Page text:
In the JournalsPerspective

More focus on BP control, diet may prevent 94.3 million premature deaths

Goodarz Danaei
Goodarz Danaei

BP control, sodium intake reduction and trans fatty acid elimination may prevent nearly 100 million global deaths within a 25-year period, according to a study published in Circulation.

“Focusing our resources on the combination of these three interventions can have a huge potential impact on cardiovascular health through 2040,” Goodarz Danaei, MD, associate professor of global health at Harvard T.H. Chan School of Public Health, said in a press release.

Vasilis Kontis, PhD, of the School of Public Health and MRC-PHE Centre for Environment and Health at Imperial College London, and colleagues analyzed data on the potential effects of sodium intake reduction, hypertension treatment and trans fat intake reduction on noncommunicable disease deaths between 2015 and 2040. Data were obtained from observational studies, meta-analyses of randomized trials and WHO’s projected mortality rates by cause in each country.

Researchers estimated that the three interventions may delay 94.3 million deaths by 2040 (95% CI, 85.7-102.7). An increase in high BP treatment coverage by 70% may delay 39.4 million deaths during this 25-year period (95% CI, 35.9-43). Another 40 million deaths could be prevented with a 30% reduction in sodium intake (95% CI, 35.1-44.6). The delay of an additional 14.8 million deaths may occur with the elimination of trans fat intake (95% CI, 14.7-15).

The largest effect from trans fat elimination was seen in South Asia, where 29.9% (95% CI, 28.9-31.1) of the 17.5 million deaths that would be delayed from 2015 to 2040 would occur. The largest proportion of premature delayed deaths — patients younger than 70 years — would occur in sub-Saharan Africa at 54.2% (95% CI, 51.3-57.3).

BP control, sodium intake reduction and trans fatty acid elimination may prevent nearly 100 million global deaths within a 25-year period, according to a study published in Circulation.
Source: Adobe Stock

“Successful global implementation would require increased investment in health care capacity and quality of care in the primary health care sector, and increased efforts to reduce sodium and eliminate trans fat intake through regulation and health promotion campaigns as well,” Kontis and colleagues wrote. “If countries commit resources to implement these highly cost-effective interventions, they will save lives and help achieve the targets set in the Sustainable Development Goals to reduce premature [noncommunicable diseases] deaths.” – by Darlene Dobkowski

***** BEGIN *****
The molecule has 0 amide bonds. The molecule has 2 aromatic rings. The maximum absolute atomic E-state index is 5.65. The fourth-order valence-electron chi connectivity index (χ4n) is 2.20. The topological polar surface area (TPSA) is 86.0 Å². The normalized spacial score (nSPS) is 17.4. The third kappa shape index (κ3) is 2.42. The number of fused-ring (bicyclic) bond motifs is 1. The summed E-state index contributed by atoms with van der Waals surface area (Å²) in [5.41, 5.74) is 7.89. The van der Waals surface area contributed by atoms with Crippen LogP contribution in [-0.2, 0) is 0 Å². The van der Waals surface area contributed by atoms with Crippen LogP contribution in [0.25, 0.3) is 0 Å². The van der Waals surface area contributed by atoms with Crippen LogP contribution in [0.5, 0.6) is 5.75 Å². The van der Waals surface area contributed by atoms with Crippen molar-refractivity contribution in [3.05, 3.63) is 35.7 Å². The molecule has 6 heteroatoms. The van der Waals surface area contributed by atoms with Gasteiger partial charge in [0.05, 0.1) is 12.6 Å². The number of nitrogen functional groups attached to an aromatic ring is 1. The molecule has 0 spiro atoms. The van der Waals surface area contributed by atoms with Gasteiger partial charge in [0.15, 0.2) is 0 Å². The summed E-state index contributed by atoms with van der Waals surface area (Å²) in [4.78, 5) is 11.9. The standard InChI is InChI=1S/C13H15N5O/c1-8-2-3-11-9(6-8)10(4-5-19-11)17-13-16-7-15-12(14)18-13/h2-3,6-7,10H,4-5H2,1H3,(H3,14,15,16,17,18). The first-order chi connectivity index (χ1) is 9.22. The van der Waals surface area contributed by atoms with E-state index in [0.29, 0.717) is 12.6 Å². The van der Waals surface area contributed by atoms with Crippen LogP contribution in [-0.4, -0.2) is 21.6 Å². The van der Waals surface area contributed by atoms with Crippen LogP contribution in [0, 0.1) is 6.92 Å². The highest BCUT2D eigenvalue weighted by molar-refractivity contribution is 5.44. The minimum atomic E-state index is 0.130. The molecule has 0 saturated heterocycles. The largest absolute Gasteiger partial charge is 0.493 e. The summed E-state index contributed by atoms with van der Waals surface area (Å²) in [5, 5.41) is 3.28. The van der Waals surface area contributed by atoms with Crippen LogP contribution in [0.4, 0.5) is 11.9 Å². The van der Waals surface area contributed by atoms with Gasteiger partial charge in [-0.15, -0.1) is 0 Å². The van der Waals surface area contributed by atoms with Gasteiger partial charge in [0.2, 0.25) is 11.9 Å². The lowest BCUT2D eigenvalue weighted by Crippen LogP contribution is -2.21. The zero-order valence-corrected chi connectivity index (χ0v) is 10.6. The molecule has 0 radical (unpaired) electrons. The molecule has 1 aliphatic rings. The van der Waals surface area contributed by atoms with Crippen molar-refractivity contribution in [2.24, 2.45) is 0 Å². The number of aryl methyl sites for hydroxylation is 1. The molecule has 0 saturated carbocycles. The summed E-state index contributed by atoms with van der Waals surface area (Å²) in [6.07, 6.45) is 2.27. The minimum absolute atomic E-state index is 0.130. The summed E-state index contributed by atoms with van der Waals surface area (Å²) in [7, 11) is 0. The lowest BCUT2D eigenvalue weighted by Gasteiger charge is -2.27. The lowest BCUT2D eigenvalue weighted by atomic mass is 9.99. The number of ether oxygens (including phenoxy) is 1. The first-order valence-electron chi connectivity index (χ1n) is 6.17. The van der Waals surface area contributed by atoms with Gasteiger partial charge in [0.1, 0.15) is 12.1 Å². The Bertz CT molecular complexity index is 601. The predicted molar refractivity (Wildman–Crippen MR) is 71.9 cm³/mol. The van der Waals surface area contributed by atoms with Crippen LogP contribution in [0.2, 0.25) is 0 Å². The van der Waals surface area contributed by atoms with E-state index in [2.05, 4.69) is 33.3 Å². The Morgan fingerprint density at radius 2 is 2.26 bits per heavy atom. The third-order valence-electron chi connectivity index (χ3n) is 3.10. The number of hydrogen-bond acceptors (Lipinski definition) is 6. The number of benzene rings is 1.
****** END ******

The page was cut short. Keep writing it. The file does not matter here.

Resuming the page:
Disclosures: Danaei and Kontis report no relevant financial disclosures. Please see the study for all other authors’ relevant financial disclosures.

Goodarz Danaei
Goodarz Danaei

BP control, sodium intake reduction and trans fatty acid elimination may prevent nearly 100 million global deaths within a 25-year period, according to a study published in Circulation.

“Focusing our resources on the combination of these three interventions can have a huge potential impact on cardiovascular health through 2040,” Goodarz Danaei, MD, associate professor of global health at Harvard T.H. Chan School of Public Health, said in a press release.

Vasilis Kontis, PhD, of the School of Public Health and MRC-PHE Centre for Environment and Health at Imperial College London, and colleagues analyzed data on the potential effects of sodium intake reduction, hypertension treatment and trans fat intake reduction on noncommunicable disease deaths between 2015 and 2040. Data were obtained from observational studies, meta-analyses of randomized trials and WHO’s projected mortality rates by cause in each country.

Researchers estimated that the three interventions may delay 94.3 million deaths by 2040 (95% CI, 85.7-102.7). An increase in high BP treatment coverage by 70% may delay 39.4 million deaths during this 25-year period (95% CI, 35.9-43). Another 40 million deaths could be prevented with a 30% reduction in sodium intake (95% CI, 35.1-44.6). The delay of an additional 14.8 million deaths may occur with the elimination of trans fat intake (95% CI, 14.7-15).

The largest effect from trans fat elimination was seen in South Asia, where 29.9% (95% CI, 28.9-31.1) of the 17.5 million deaths that would be delayed from 2015 to 2040 would occur. The largest proportion of premature delayed deaths — patients younger than 70 years — would occur in sub-Saharan Africa at 54.2% (95% CI, 51.3-57.3).

BP control, sodium intake reduction and trans fatty acid elimination may prevent nearly 100 million global deaths within a 25-year period, according to a study published in Circulation.
Source: Adobe Stock